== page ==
Hello and thanks for your comments. I really do not have much in the way of tips for you. I had often been told that my great grandfather had married a Native American but never had any proof besides the old family story. They also came to New York State from Canada. In fact many of my older relatives spoke French Canadian very well. However when I got my DNA results from ancestry.com I had 3% Native American. So must have been some truth in that story.

      • annabeldoyle says:

        It is difficult to find Native Ancestors. I haven’t thought about looking for obituaries but I’m going to try that today. A lot of my family who was Native American is from Canada and a lot of them were born at the tail end of the French-Indian War with the U.S. and The Eugenics in Vermont so there wasn’t a whole lot of reason for them to WANT to be classified as Native Americans. I doubt I’ll ever find a specific tribe but I hope to at least find a little bit about where they came from before coming to Vermont. Thanks so much for your reply! I’ll keep looking at this blog for tips!

  6. Agreed! Only some of my local newspapers’ years are on microfiche and it would be neat if the whole collection could be digitized. We need a grant!

    • chmjr2 says:

      Thanks for reading my blog. Best of luck getting that grant. But you never know what will happen. More and more newspapers are getting digitized every day.

  7. Wow. I’ve been doing ancestry research for several years and never even thought about news stories as a source. Thank you so much. 🙂

  8. I am like your wife. I always read the obituaries first, too. 😉

    • chmjr2 says:

      My wife says she discovers “life’s that are lived well” by reading them. I do agree with her, but would rather see them printed up as a feature article before they are dead. Thanks so much for reading my blog.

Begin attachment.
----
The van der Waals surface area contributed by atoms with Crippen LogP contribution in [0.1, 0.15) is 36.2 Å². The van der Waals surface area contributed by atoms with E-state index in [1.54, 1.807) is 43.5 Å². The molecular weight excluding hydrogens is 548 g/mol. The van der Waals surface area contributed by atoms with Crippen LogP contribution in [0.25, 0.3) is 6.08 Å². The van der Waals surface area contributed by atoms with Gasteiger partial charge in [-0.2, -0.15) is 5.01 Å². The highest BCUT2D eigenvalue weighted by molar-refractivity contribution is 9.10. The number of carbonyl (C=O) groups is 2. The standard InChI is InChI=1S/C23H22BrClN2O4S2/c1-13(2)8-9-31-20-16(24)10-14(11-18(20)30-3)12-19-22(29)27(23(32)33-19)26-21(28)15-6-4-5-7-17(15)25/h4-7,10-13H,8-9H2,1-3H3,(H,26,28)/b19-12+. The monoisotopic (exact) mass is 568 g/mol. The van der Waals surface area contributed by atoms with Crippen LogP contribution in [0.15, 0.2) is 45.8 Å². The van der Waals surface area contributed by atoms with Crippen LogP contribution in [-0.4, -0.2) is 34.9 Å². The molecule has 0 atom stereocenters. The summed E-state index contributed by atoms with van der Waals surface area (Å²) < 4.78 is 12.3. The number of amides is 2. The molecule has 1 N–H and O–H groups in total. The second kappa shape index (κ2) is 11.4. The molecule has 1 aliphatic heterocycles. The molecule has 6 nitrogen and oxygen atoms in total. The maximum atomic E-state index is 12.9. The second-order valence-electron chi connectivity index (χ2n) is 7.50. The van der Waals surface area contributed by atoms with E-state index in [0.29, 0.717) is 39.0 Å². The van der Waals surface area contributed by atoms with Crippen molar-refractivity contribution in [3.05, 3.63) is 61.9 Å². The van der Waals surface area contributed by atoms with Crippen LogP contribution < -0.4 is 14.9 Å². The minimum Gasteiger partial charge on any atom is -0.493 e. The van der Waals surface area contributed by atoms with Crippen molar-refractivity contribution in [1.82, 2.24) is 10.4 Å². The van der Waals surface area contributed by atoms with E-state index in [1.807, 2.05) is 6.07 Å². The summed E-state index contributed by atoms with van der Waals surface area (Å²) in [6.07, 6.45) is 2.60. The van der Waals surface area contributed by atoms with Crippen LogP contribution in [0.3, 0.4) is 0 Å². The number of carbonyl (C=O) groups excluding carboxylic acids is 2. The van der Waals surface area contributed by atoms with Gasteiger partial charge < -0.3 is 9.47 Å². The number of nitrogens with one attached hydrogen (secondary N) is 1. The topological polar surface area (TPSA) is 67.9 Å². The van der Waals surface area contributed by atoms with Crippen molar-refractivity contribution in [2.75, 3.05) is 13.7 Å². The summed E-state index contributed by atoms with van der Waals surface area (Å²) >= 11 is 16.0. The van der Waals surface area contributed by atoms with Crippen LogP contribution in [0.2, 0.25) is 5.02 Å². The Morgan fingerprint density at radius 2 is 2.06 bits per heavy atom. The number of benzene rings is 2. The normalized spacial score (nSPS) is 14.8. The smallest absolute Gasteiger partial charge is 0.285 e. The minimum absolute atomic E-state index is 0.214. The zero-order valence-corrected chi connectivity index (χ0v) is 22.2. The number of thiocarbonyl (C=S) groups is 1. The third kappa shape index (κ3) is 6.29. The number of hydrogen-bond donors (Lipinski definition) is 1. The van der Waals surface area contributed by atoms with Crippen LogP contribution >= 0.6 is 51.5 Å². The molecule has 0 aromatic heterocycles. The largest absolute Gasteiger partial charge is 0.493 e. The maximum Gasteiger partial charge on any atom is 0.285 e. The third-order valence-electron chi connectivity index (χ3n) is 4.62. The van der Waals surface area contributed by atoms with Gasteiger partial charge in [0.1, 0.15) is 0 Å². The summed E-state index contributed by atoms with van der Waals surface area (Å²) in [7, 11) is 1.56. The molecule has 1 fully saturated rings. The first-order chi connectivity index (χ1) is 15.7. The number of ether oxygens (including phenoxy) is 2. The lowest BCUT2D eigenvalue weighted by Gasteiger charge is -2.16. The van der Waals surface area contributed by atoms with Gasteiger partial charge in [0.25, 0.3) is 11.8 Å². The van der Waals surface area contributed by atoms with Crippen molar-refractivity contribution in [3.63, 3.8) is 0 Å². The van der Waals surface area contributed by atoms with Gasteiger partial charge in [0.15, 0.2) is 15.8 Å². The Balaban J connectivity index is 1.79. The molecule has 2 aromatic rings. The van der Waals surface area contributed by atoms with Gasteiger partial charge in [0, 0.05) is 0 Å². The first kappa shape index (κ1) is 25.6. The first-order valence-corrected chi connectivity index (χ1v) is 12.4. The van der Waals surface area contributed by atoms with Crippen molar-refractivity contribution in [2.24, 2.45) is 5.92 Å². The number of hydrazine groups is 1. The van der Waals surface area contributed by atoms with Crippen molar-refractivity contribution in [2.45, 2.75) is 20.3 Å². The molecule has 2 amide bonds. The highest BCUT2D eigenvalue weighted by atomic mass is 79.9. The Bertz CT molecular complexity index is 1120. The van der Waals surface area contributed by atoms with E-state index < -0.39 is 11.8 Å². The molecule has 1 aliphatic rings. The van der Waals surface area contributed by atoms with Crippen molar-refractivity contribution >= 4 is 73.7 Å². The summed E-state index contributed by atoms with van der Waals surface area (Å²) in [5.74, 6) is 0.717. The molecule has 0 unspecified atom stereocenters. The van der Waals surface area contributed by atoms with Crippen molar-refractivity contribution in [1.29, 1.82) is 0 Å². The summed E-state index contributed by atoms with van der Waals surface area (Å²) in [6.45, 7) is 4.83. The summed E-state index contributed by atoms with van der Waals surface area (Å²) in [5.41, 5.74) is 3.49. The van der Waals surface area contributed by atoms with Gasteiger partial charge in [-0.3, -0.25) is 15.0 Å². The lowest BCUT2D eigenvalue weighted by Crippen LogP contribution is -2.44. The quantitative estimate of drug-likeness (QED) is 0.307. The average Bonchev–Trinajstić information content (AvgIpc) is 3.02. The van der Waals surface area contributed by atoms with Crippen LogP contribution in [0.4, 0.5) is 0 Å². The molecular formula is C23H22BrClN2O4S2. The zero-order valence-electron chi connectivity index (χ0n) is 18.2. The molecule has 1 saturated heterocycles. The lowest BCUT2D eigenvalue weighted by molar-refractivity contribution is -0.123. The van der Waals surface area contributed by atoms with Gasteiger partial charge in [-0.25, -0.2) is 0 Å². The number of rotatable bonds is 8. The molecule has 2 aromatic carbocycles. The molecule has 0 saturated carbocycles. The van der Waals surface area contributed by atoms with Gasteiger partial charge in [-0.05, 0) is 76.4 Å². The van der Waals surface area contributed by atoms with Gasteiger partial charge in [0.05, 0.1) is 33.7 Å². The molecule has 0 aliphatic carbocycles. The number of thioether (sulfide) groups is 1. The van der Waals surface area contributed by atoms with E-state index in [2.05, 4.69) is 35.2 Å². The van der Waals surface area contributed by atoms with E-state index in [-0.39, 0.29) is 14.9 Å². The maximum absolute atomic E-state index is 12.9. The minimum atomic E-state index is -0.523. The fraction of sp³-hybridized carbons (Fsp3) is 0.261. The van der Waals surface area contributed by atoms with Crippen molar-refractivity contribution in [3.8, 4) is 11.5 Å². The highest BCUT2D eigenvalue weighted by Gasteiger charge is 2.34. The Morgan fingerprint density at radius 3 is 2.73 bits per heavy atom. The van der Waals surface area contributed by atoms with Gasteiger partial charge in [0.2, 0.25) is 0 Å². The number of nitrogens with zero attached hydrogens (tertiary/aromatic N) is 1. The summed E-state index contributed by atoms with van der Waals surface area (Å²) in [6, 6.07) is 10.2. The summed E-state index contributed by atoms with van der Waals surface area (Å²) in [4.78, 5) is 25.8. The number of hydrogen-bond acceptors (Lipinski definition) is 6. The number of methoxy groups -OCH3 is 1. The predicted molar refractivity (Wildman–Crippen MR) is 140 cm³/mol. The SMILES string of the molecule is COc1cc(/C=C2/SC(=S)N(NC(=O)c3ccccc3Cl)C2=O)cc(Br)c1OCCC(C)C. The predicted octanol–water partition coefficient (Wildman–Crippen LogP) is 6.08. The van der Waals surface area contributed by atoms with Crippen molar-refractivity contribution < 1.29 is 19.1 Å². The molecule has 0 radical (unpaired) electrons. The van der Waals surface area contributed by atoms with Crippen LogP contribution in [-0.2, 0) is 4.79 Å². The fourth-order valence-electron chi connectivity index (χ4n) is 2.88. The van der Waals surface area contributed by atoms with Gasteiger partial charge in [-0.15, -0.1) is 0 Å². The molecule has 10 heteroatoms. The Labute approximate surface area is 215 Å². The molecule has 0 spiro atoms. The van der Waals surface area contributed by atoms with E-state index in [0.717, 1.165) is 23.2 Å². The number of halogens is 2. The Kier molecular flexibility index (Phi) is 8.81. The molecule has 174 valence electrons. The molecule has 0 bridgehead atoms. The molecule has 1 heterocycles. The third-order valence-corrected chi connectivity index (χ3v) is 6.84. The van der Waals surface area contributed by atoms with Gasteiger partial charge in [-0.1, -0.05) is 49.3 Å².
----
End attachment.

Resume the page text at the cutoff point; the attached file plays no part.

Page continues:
9. karenskqq says:

    You have a very informative blog! My husband has been dabbling in looking into his family history with some pleasant unexpected results. He has had conversations with newly found distant relatives, and reacquainted with a cousin he hadn’t been in contact with in 50+ years. They are going to come stay with us for a weekend in the near future.
    I also have a family historian cousin who might benefit from the tips in your blog. I am going to tell both of them to check out your blog.

  10. Reblogged this on The Best and the Brightest and commented:
    Here’s some interesting information about using newspapers in your research.

  11. locksands says:

    Over here in the UK many local libraries have local papers on micro-film. Of course, you can’t search for a name, but your hunting can lead you off into different areas and you can get a feel for the era of the paper.
    We were 100% thrilled to come across adverts for Great Grandfather’s shop in the Cornubian newspaper which we looked at in the Cornish Studies Centre in Redruth.

    • chmjr2 says:

      Many if not most libraries here in the U.S.A. also have local papers on micro-film. I often get lost while reading these old newspapers either at the library or on the internet. So much good reading and so much to learn. Thank you for your comment and hope you have more to say as I post new articles on this blog.

  12. jenvanhut says:

    I love my family history. Luckily a few relatives have done much research, but there is more to be done. It never really occurred to me to go such a general route and that historical media might tell me some stories I’ve never heard. Wonderful news on your other post about finding a relative too. It’s inspiring to keep looking, researching, uncovering!

    • chmjr2 says:

      Thank you for your comments. You are very lucky that relatives have already done much research. I wish that others had either done some research or at lest kept photographs and family records to pass on.

  13. rose2852 says:

    Great post, has renewed my interest in old newspapers and how to get access.

  14. dave says:

    Great post! The chronicling America site looks wonderful. I haven’t had too much luck with newspapers.com or genealogybank.com, they never seem to have the newspapers from the places my people lived in. But, it’s always good to search anyways. I recently found a short article about my great grandfather in a paper from Phoenix, AZ and he lived in Miami, FL! I’ll have to write a blog post about that one. Looking forward to reading more.